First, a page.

'Chronic Fatigue Syndrome' Takes Down Doctors, Too

Miriam E. Tucker


June 28, 2018

A Complex and Poorly Understood Illness

Gary Solomon, MD, was performing a routine facelift in 2012 when his career-ending event occurred. "For about 10-15 seconds, I kind of spaced out and got lost. No one noticed. I came back to normal, finished the surgery, and quit that day. I realized that I was dangerous and couldn't work anymore."

Solomon, who was then chief of surgery and director of the Wound Healing Center at Long Beach Memorial Medical Center in California, had been ill on and off for about a decade. It all started in 2002, when he developed brachial plexus neuritis that presented with sudden acute shoulder pain and weakness in the upper extremities.

The viral infection resolved in a few months, but he then began experiencing other distressing symptoms: a severe upper respiratory infection that persisted for months, paresthesias, dizziness, gastrointestinal symptoms, and brain fog. He took some time off, but when he returned, he could often only work half-days or needed long breaks to lie down. "It seemed like all my body functions were failing me," says Solomon.

Research on his symptoms pointed him to a complex and poorly understood illness called "chronic fatigue syndrome," now known as "myalgic encephalomyelitis/chronic fatigue syndrome" (ME/CFS). But his neurologist didn't buy it. "He told me, 'We don't believe in this disease.' I thought that was weird, because I'm a pretty straight shooter, and he was somehow implying that I was crazy."

Other Patient Stories

Mark Vink, MD, was a practicing family physician in Amsterdam for 20 years—and before that, a Dutch national field hockey champion—before contracting pneumonia from a patient and then developing ME/CFS. He has been bedridden since 2005, as is 1 in 4 patients with ME/CFS.

"I don't have the muscular strength to sit, stand, or walk, and I suffer from hypersensitivity to light and sound. I spend my days in a dark and quiet room. I also suffer from muscle pain, cognitive dysfunction, et cetera," he says.

Dr X, an internist, had been practicing medicine for 5 years before she became ill. Her case was fairly typical. She'd been in excellent health before experiencing a series of nonspecific, infection-like events over several months. She'd often feel as if she were coming down with the flu, with such symptoms as sore throat, exhaustion, headache, and muscle and joint aches. She worked between episodes until she was no longer able to do so.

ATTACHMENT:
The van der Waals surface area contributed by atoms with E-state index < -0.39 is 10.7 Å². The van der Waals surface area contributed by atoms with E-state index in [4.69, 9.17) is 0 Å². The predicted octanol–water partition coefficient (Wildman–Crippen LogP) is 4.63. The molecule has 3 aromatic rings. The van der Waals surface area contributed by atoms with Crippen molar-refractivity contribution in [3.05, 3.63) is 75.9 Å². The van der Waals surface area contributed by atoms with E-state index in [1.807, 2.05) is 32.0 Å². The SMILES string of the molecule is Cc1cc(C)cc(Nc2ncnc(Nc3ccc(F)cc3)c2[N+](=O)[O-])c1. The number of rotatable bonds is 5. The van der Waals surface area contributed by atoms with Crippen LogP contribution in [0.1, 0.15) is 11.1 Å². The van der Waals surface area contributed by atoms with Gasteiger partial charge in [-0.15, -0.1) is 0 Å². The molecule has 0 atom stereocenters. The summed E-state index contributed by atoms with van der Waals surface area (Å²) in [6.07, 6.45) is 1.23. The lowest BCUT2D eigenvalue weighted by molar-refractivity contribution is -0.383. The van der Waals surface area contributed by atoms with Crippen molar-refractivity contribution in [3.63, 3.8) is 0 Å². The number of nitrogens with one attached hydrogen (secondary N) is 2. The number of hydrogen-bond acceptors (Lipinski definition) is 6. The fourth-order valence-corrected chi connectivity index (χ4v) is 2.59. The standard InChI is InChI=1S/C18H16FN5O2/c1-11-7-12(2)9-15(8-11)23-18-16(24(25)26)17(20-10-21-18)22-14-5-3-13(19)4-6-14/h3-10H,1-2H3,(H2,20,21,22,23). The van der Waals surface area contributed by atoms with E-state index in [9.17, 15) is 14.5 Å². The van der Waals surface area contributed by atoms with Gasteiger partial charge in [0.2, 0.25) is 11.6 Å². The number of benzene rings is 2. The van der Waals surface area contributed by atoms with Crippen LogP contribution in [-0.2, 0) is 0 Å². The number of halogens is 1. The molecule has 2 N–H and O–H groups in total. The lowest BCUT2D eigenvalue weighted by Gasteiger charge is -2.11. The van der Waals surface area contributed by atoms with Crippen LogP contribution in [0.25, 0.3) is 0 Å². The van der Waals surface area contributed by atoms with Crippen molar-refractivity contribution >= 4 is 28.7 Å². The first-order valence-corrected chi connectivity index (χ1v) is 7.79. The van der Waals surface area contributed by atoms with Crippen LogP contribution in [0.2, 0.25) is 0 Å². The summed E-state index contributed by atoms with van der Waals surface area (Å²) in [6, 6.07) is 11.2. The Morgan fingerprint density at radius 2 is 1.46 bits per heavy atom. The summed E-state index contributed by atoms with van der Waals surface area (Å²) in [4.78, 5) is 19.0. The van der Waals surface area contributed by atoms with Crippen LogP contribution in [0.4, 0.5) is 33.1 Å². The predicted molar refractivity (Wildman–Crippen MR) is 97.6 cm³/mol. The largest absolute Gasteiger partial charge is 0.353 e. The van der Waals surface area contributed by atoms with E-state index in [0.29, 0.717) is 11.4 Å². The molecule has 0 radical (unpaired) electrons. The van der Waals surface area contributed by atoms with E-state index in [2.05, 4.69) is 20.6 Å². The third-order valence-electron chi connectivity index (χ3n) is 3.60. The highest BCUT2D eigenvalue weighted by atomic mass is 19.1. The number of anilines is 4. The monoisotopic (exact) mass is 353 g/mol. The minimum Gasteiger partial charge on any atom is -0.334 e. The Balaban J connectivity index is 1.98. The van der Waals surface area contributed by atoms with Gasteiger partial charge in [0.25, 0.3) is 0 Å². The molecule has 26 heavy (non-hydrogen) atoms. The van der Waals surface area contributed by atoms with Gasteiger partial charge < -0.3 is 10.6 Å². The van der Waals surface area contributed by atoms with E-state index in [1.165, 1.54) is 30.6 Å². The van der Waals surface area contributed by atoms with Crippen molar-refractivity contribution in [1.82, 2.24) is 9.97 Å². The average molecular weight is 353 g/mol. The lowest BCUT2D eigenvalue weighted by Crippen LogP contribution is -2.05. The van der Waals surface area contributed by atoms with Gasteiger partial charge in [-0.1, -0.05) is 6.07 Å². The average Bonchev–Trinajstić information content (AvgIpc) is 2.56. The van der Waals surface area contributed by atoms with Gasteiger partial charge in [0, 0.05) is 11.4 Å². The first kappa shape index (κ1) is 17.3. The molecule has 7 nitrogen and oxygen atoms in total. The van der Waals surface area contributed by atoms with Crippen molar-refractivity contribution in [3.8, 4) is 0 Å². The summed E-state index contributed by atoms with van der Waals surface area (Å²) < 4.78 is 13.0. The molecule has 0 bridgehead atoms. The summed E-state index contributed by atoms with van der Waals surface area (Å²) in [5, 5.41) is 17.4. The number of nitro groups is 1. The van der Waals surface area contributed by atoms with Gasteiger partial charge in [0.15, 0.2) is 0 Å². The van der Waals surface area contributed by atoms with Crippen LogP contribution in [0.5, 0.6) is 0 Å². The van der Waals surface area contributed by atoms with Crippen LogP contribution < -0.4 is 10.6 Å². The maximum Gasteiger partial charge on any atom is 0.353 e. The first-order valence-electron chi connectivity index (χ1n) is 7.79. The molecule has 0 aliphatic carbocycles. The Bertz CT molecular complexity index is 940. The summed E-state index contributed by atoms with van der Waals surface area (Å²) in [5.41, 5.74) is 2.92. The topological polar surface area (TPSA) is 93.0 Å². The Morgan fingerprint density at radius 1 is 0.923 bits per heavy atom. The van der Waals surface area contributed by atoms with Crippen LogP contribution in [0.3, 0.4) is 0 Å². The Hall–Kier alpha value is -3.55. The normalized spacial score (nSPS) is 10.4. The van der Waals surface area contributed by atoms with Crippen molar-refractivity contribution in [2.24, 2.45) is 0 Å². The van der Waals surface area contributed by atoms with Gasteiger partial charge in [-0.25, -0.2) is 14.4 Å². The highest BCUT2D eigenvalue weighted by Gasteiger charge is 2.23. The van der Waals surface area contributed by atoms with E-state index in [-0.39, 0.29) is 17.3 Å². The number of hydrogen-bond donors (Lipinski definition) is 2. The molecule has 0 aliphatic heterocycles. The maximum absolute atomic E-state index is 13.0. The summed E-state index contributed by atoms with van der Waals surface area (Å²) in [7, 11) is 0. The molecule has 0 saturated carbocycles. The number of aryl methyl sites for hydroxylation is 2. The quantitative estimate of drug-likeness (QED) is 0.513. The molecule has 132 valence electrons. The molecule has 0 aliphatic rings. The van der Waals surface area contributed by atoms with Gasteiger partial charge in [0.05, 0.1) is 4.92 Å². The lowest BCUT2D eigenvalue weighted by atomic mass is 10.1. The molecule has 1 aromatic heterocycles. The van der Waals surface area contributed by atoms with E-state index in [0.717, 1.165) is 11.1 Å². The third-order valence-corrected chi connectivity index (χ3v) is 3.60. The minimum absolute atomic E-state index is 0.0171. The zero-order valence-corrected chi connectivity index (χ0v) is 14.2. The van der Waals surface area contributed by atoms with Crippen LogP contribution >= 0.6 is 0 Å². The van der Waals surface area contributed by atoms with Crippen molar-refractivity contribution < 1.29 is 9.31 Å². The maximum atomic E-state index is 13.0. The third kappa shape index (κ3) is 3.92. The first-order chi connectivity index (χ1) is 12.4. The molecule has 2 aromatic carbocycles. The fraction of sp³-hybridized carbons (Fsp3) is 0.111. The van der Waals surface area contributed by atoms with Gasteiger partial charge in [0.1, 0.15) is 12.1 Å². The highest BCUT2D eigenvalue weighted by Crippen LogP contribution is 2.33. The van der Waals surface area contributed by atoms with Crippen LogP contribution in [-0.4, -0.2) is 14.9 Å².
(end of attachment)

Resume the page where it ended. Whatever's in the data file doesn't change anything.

Dr Y's illness began before she entered medical school in 1994. Helped by a remission in 1997 that brought her energy levels to "about 80% of normal," she completed several specialty rotations, a residency in anesthesiology, and a fellowship in pain medicine. She accepted a position in another state and relocated with her husband. But, "When I finally started my new job, I knew at the end of day 1 that I could not do it. I had crashed. My remission was over."

Diagnosis Based on Symptoms

In 2015, the Institute of Medicine (IOM) published a landmark report intended to encourage physicians to diagnose ME/CFS and address patient symptoms to the best extent possible. The IOM defined ME/CFS as 6 months of unexplained fatigue with substantial functional impairment, postexertional malaise, unrefreshing sleep, and cognitive dysfunction or orthostatic intolerance.[1] The symptoms must be moderate to severe and present at least 50% of the time. The report also proposed a new name for the condition, "systemic exertion intolerance disease," which has not been widely adopted.

The IOM clinician guide has not been broadly disseminated in the medical community, but that could soon change. This summer, the Centers for Disease Control and Prevention is expected to revise its information on ME/CFS for healthcare providers to incorporate the IOM diagnostic criteria. In addition, upcoming clinical guidelines are currently in development after an expert clinician summit held earlier this year.

For now, diagnosis is based on patient-reported symptoms because specific diagnostic biomarkers have yet to be identified, but research has been yielding clues.

Research Suggests Biomarkers

In 2015, Vink measured and found that his own blood lactate levels were significantly elevated after an exercise challenge that would be considered trivial for healthy people: walking 5-6 yards from his bed to the bathroom, using the toilet, washing his hands, and walking back to bed.[2] Other studies of patients with ME/CFS have also demonstrated elevated lactate levels.

Vink's conclusion: "In severe ME, both the oxidative phosphorylation and the lactic acid excretion are impaired, and the combination of these two is responsible for the main characteristic of ME: the abnormally delayed muscle recovery after doing trivial things."

Notable recent findings in patients with ME/CFS include alterations in circulating cytokines[3] and other immune markers,[4] metabolic pathway abnormalities consistent with a hypometabolic syndrome,[5] disturbances in fatty acid and lipid metabolism,[6] and evidence of autoimmunity.[7]

Recently launched research efforts funded by the National Institutes of Health (NIH) include an in-house study on postinfectious ME/CFS and a new consortium of collaborative research centers.

The fiscal year 2017 NIH funding of approximately $15 million for ME/CFS research was about double that of previous years,[8] but ME/CFS advocates are now petitioning for much more.